Jurist Project Strengthens Justice System

Photo: Mark Bell Members of the Jamaica Constabulary Force (JCF) march past the Supreme Court in downtown Kingston.

Story Highlights

  • Jamaica is among several regional countries benefiting from implementation of the Government of Canada-funded Judicial Reform and Institutional Strengthening (JURIST) Project, at a cost of Can$90 million.
  • Project Director, Dr. Penny Reedie, says ongoing work aims to modernise and strengthen the region’s court systems, processes and services as well as equip judicial officers and court staff with the requisite skills and competencies necessary to deliver justice in a “fair, predictable and timely manner”.
  • Additionally, Dr. Reedie said training sessions on gender equality and access to justice have been undertaken for CCJ staff, a sexual offences baseline study was conducted in five CARICOM member States, while a gender and judicial decision making survey was carried out in 14 CARICOM countries.

Jamaica is among several regional countries benefiting from implementation of the Government of Canada-funded Judicial Reform and Institutional Strengthening (JURIST) Project, at a cost of Can$90 million.

The initiative, being implemented by the Caribbean Court of Justice (CCJ) on behalf of the Conference of Heads of the Judiciary of the Caribbean Community (CARICOM), is designed to facilitate improved court administration and support services, resulting in more efficient and effective trial proceedings and disposal of cases.

Project Director, Dr. Penny Reedie, says ongoing work aims to modernise and strengthen the region’s court systems, processes and services as well as equip judicial officers and court staff with the requisite skills and competencies necessary to deliver justice in a “fair, predictable and timely manner”.

“The ultimate goal of the JURIST Project is to develop a regional judicial system that is more responsive to the needs of women, men, youth and the poor,” Dr. Reedie explains.

She was speaking at the recent launch of the ‘Model Guidelines for Sexual Offence Cases in the Caribbean’ document, held at The Jamaica Pegasus hotel in New Kingston.

Dr. Reedie noted that “great strides” have been made in undertaking a number of initiatives, particularly in relation to gender affairs.

These include roll-out of the ‘Model Guidelines for Sexual Offence Cases’, and development of the accompanying Survivor’s Rights Charter; the production of Gender Equality Protocols for magistrates and judges in Barbados, and Trinidad and Tobago, with others being developed for Jamaica, Guyana and Belize; preparation of gender and sexual harassment policies for the CCJ; and assistance with the development of civil procedure rules in Guyana.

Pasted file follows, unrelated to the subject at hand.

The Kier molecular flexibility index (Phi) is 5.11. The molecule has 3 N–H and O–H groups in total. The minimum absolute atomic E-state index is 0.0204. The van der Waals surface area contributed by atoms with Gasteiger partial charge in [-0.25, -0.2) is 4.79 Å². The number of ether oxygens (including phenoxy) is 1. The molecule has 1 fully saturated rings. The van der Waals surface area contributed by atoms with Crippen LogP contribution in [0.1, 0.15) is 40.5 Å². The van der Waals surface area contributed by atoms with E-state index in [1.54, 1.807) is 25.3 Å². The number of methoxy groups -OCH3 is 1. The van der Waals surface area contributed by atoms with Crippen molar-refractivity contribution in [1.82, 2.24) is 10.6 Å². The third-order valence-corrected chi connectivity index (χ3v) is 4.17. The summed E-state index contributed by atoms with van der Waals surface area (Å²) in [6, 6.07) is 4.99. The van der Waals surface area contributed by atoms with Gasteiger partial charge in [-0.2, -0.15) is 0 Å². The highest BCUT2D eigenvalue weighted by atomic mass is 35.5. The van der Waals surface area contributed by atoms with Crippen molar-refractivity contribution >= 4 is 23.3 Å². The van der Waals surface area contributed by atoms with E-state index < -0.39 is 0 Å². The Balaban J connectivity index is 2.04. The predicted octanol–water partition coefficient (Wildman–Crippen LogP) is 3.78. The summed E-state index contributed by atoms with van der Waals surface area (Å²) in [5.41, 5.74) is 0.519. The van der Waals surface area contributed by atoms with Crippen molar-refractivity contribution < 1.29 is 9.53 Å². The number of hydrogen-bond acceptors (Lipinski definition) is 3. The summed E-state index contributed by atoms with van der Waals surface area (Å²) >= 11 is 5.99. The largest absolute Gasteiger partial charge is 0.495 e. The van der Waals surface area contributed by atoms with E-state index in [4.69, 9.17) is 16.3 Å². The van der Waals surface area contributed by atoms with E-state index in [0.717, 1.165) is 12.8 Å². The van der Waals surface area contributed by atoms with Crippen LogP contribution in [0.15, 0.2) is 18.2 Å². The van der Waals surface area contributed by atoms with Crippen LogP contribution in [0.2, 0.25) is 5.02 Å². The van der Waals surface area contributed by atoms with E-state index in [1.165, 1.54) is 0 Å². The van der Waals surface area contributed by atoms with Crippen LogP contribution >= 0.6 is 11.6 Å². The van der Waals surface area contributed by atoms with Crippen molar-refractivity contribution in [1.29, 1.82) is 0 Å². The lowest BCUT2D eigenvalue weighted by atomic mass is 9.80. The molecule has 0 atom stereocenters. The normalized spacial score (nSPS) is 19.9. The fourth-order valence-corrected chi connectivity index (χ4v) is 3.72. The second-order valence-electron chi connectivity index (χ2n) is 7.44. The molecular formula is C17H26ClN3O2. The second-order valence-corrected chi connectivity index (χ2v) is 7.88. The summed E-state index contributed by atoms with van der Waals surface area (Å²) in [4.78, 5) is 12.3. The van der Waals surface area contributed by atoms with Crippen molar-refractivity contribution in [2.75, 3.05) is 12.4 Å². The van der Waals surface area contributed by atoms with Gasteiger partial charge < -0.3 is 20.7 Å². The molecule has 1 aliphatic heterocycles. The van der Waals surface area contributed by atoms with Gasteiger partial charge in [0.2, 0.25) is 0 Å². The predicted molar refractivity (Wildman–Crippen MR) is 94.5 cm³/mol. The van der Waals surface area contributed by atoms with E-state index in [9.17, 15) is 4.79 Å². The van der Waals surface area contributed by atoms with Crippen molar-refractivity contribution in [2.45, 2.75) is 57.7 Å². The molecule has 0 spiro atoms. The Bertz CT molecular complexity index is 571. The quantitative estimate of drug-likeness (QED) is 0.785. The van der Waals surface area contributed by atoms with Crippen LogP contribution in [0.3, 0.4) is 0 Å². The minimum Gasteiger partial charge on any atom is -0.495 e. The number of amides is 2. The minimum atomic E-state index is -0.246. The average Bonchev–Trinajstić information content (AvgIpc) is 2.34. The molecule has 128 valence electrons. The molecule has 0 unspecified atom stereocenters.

Additionally, Dr. Reedie said training sessions on gender equality and access to justice have been undertaken for CCJ staff, a sexual offences baseline study was conducted in five CARICOM member States, while a gender and judicial decision making survey was carried out in 14 CARICOM countries.

Other engagements that have either been completed or are in progress are disaster recovery and business continuity planning for the Barbados High Court; training in court administration and adjudication that is gender-responsive and customer-focused; re-engineering of business processes in selected courts, to identify delays and facilitate introduction of the requisite technology designed to address factors such as case backlogs; and the training of personnel for more efficient administration of justice.

The Project Director further advised that a regional training needs assessment has also been completed. This, she pointed out, includes a regional training plan for the next two years for personnel at all levels of the justice system.

“We have (also) supported courts to develop tools to deliver public education programmes, and to reassure customer feedback and satisfaction,” she added.

Activities that Dr. Reedie said are slated to come on stream include the establishment of a knowledge-based management system to house the Project’s data as well as information on other judicial reform initiatives undertaken regionally and globally.

“We are (also) establishing a business model for regional information and communications technology solutions, with specific focus on case-management systems, and, very importantly, we are establishing specialised courts,” she added.

Dr. Reedie said the focus on gender equality, which is a “cross-cutting” theme in the JURIST Project, means that “every initiative that we consider must be viewed through gender lenses”.

“We must integrate gender equality throughout the court process from the filing of cases to the disposition of cases. It is my view, having been in this job (Project Director) for just over a year, that the work we do in this area of gender equality will be key to determining whether or not the JURIST Project is a successful regional project. I think we are on course to prove that,” she said.

Canada’s High Commissioner to Jamaica, Her Excellency Laurie Peters, who also spoke at the Model Guidelines launch, noted that the JURIST Project is part of a larger Can$600-million regional development programme being spearheaded by Global Affairs Canada.

“Its aim is to build a more prosperous and integrated Caribbean Community that allows us all to have sustainable economic growth and provide opportunities and security for all citizens of the Caribbean,” she said.

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